The city of Los Angeles Thursday will close and fence off a Little Tokyo plaza that has become the site of a large homeless encampment during the COVID-19 pandemic — but the plan has drawn protests from some local homeless advocacy groups.
The office of City Councilman Kevin de LeÃ³n, who represents the plaza area, said that Toriumi Plaza, located at First and Judge John Aiso streets, is being closed for maintenance, electrical repairs, landscaping, permanent fencing and other ancillary work. A timeline for when the plaza will reopen was not immediately available.
Since Feb. 16, the Los Angeles Homeless Services Authority has conducted outreach and brought 55 people from the plaza into shelters, though an estimated 25 to 30 people still remained, de LeÃ³n’s office said Wednesday.
LAHSA also provided 185 people in the area with referrals for substance abuse programs, housing and shelter options, mental health services, survival resources and coronavirus-related services, according to de LeÃ³n’s office.
The people brought indoors have been placed in several facilities, including A Bridge Home temporary shelter, the Hilda L. Solis Care First Village interim housing, and permanent placements within the Project Roomkey program at the Cecil Hotel, which is now operated by the Skid Row Housing Trust, de LeÃ³n’s office said.
However, the plan to remove people living in the plaza has been protested by J-Town Action and Solidarity, a grassroots community organization in Little Tokyo that has been collaborating with We The Unhoused to provide hot meals, water and supplies to people living in the plaza every Saturday over the last year.
J-Town, along with We The Unhoused and Ktown for All, held a protest with dozens of people on Sunday and is planning another rally at 7 a.m. Thursday, ahead of the city’s closure of the plaza at 10 p.m.
J-Town is protesting the city’s removal of the unhoused residents, as well as the shelter options that it has offered — alleging that the Project Roomkey program, which provides hotel rooms to unhoused people, includes “prison-like conditions and restrictive policies.”
Some Project Roomkey residents, including a group that organized last year under the name Unhoused Tenants Against Carceral Housing, have alleged that they are subjected to debilitating curfews that restrict their employment options, as well as to supply confiscations, harassment from security, a lack of privacy and other rules as a condition of the placement.
J-Town demands that the city cancel its plans to close Toriumi Plaza and instead provide the people living there with permanent housing and wrap-around services. It also seeks to have the city use the approximately $1.76 billion it invests in the police each year for permanent housing and services for all of the city’s unhoused residents.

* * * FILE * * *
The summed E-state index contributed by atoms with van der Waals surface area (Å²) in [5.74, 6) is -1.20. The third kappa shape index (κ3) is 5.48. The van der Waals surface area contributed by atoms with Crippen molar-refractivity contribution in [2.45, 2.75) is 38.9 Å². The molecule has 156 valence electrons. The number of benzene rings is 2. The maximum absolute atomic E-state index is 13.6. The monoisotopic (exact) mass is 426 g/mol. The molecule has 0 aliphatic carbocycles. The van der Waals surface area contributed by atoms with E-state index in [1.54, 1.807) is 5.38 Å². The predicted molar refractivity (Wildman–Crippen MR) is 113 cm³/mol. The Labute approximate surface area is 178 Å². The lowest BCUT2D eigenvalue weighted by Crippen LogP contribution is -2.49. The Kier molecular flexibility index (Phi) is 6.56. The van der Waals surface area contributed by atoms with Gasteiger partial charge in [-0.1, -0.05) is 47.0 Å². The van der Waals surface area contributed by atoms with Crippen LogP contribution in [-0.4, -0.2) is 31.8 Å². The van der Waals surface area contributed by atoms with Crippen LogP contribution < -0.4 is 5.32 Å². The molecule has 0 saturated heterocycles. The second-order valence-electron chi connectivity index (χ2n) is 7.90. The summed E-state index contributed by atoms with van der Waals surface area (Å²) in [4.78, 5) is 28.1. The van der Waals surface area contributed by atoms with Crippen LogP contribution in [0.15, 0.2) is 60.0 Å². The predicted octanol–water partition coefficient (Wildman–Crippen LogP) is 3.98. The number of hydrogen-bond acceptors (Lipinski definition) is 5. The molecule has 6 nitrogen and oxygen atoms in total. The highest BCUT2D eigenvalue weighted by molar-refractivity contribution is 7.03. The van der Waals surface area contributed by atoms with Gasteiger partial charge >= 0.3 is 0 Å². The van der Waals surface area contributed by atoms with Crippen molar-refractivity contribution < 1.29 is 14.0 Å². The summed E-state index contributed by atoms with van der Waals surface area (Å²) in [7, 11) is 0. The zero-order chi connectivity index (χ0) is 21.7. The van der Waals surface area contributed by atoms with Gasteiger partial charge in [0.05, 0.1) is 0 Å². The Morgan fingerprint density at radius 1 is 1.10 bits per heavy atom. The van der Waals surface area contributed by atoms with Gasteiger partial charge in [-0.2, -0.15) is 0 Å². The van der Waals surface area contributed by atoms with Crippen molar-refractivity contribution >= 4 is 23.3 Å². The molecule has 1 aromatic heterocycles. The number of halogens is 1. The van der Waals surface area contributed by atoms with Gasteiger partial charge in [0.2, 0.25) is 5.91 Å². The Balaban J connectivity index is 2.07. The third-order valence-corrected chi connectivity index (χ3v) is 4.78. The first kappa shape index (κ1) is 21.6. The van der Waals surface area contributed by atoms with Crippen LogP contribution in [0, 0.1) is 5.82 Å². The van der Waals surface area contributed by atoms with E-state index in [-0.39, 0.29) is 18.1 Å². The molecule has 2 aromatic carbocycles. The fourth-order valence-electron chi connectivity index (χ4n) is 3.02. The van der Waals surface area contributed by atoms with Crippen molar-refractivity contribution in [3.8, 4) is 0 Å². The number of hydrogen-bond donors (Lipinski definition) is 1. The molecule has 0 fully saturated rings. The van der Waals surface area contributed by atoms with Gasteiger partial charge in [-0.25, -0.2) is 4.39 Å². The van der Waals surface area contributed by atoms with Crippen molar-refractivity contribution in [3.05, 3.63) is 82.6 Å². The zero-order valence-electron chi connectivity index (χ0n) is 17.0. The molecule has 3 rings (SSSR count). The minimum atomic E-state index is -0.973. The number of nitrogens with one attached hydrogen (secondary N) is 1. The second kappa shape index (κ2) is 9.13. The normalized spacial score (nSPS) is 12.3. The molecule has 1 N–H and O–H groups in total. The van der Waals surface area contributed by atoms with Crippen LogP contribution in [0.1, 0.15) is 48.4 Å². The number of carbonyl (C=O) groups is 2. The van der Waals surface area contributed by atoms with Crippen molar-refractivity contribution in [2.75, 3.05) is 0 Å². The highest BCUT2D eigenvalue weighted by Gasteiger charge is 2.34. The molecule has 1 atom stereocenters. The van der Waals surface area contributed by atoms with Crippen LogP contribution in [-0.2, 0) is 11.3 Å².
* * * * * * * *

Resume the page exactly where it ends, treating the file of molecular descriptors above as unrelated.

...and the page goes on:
“Sending in lethally armed police to tear down tents and destroy people’s belongings does not make housing any more accessible, and the `housing’ he (de LeÃ³n) does offer is temporary and akin to prisons,” Gianna Furumoto, an organizer with J-Town Action and Solidarity, told City News Service on Tuesday.
“We know many residents at Toriumi Plaza who accepted Project Roomkey and are already back at the plaza — not by choice, but because they were kicked out of PRK to make room for newly swept people.”
De LeÃ³n’s office said that community members and nearby businesses had complained about the encampment’s presence in the plaza, and that there have been multiple overdoses, at least one sexual assault, drug deals, vandalism, assaults and fires at the location reported to the police department.
Candy Kisswani, who owns Mike’s Deli across the street from the plaza, told City News Service that business “has taken a big hit” since the encampment developed across the street and that she has been complaining to the councilman’s office for the last two years.
She said that she and her staff have experienced incidents with people breaking their windows, becoming violent, relieving themselves on the sidewalk in front of the deli, using drugs and leaving behind needles in front of the deli’s door.
“It has got to get cleaned up. It’s really not safe,” Kisswani said.
Dora Hanamure, who works at and is married to the owner of Mitsuru Sushi & Grill, told City News Service on Wednesday that they haven’t experienced many problems with the neighboring encampment, but that customers have complained about not feeling safe in Little Tokyo.
Furumoto said J-Town Action and Solidarity has communicated with nearby businesses about their concerns.
“Our position at JAS is if you don’t want to see these people doing drugs, the only thing is to provide permanent housing for them. People who are housed also do drugs, they just have the privilege of doing it in their own space. …
“What we need to provide is services to the unhoused community rather than bringing them more violence and displacement, which really just aggravates everything that these business owners are complaining about,” Furumoto said.